Originally found at The Sidney Morning Herald, by James Adonis.
There is perhaps no entrepreneurial stage more vulnerable than the very beginning when a startup is barely a startup.
When aspiring entrepreneurs have an idea but no cash and have a vision but no track record, they’re commonly found cap in hand as they seek investors to fund their venture. The insecurity and uncertainty of these early days has been a source of much study and analysis resulting in many factors of success that include the market, the competitive advantage and the forecasted revenues.
Another can now be added to the list. In research due to be published soon in the highly cited Academy of Management Journal, scholars from London Business School have analysed over 1300 startups and the pitch each founder delivered to potential investors. This has led to the discovery of sunshine as an undeniable factor that influences the likelihood of an investor’s positive appraisal.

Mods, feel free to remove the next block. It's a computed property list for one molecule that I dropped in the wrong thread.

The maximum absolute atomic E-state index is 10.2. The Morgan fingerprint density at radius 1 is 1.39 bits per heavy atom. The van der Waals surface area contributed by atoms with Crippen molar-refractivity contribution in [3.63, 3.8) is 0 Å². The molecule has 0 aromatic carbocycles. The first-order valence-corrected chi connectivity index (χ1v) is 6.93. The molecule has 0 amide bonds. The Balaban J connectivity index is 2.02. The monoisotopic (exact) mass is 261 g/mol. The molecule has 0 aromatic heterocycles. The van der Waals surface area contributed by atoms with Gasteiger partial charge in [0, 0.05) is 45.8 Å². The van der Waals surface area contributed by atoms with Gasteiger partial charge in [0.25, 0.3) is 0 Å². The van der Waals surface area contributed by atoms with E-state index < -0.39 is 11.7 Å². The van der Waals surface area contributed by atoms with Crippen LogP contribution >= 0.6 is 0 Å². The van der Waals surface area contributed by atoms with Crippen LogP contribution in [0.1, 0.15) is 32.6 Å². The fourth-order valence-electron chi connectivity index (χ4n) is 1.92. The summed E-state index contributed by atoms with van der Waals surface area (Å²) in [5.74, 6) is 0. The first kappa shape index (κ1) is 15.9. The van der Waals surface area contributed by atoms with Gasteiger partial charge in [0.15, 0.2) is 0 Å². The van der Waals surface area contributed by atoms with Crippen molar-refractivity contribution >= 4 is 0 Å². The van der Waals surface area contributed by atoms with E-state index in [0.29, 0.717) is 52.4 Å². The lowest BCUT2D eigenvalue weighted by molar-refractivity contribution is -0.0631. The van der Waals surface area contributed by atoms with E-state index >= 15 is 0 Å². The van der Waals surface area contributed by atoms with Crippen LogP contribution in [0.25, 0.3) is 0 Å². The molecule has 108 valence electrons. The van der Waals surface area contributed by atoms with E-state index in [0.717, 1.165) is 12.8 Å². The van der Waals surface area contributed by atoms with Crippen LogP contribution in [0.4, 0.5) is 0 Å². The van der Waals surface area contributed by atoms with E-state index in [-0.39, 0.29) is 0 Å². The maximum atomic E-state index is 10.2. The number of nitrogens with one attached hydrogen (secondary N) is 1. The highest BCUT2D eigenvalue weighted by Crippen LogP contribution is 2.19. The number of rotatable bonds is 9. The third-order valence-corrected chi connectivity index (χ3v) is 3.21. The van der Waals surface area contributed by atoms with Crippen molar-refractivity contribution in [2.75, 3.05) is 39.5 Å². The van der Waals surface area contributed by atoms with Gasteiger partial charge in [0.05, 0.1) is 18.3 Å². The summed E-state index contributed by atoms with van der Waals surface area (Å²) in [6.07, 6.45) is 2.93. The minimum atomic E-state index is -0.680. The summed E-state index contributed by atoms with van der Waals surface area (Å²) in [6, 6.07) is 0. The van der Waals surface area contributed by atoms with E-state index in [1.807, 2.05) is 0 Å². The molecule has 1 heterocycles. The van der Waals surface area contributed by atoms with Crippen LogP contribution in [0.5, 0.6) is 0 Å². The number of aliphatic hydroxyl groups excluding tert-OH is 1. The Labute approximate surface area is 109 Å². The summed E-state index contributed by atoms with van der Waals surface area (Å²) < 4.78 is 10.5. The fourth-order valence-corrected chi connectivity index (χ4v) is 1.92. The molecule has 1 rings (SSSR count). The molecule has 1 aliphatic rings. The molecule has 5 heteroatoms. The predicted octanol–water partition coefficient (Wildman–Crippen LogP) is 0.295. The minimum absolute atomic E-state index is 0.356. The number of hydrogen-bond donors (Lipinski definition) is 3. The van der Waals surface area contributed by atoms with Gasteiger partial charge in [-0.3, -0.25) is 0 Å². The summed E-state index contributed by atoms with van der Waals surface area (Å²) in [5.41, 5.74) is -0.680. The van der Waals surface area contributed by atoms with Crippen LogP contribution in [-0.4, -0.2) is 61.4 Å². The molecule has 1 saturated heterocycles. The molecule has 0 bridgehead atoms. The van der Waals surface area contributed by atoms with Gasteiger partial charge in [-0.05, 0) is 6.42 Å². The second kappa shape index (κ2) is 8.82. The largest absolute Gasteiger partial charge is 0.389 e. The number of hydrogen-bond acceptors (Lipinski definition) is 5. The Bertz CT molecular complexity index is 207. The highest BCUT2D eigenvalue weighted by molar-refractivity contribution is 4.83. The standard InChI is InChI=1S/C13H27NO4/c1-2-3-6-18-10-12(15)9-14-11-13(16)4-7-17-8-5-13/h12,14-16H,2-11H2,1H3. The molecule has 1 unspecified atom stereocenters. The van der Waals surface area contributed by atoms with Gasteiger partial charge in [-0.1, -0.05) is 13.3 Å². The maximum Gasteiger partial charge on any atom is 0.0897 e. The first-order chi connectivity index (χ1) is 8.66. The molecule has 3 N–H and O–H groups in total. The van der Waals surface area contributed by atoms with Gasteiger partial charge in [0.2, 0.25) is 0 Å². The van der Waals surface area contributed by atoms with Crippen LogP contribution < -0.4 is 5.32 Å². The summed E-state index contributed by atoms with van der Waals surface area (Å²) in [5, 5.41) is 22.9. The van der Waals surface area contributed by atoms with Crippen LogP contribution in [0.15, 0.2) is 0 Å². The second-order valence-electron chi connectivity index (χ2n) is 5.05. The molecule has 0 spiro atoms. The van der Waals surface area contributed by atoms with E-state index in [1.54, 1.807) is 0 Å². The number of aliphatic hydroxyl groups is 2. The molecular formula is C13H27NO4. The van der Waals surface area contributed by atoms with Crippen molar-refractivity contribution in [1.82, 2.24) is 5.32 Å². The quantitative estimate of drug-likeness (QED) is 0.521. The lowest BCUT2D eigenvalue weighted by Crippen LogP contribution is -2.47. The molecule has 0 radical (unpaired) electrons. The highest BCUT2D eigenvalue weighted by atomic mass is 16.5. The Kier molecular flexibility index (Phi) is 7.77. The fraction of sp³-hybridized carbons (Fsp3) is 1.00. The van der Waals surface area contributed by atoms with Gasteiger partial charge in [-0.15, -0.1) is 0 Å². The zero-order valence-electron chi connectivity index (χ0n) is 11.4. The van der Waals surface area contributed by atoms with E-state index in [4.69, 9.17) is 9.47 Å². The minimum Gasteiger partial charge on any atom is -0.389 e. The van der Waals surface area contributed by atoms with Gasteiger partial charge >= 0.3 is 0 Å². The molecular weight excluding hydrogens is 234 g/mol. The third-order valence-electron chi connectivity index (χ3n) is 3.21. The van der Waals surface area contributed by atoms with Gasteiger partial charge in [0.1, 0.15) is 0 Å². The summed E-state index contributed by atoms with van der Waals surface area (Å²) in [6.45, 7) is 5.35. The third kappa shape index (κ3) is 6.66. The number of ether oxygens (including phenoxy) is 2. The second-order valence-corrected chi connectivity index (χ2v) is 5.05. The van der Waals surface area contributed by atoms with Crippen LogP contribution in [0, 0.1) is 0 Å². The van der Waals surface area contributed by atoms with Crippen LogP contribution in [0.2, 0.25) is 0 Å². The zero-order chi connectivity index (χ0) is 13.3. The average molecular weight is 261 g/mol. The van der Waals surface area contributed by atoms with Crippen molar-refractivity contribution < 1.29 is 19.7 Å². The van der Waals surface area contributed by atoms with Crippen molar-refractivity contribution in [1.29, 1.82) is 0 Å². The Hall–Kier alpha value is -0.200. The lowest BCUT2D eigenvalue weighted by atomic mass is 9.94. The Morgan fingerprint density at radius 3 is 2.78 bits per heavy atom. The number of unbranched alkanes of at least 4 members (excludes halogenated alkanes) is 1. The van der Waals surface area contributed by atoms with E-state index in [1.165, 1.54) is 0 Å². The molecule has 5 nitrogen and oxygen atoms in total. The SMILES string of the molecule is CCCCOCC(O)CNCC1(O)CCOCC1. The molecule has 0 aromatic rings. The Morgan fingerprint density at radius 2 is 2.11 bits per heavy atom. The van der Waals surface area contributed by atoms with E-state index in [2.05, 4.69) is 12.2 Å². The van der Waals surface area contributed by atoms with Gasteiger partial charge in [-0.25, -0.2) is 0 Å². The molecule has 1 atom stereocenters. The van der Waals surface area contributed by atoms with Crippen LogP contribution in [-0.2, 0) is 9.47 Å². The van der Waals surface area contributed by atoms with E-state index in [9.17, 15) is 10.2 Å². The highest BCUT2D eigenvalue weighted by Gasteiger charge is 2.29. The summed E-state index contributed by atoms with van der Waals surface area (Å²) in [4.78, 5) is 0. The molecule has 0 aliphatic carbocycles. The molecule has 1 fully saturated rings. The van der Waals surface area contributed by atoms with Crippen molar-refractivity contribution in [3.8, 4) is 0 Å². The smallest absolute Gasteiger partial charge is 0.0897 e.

The influence of sunshine can be attributed to its effect on our mood. It’s the element that explains why many people feel happier when it’s sunny, why they’re more sociable when it’s a nice day outside and why they migrate in their millions to Australia from the United Kingdom.
So it stands to reason there’d be a similar advantageous effect when the desired outcome of someone’s mood is the handing over of their money. Especially when the context for doing so is almost entirely subjective since there’s very little (if any) objective data or historical information with which to evaluate the proposal. Startup investors rely to a large extent on their gut feeling.
Continue reading the original article at The Sydney Morning Herald.
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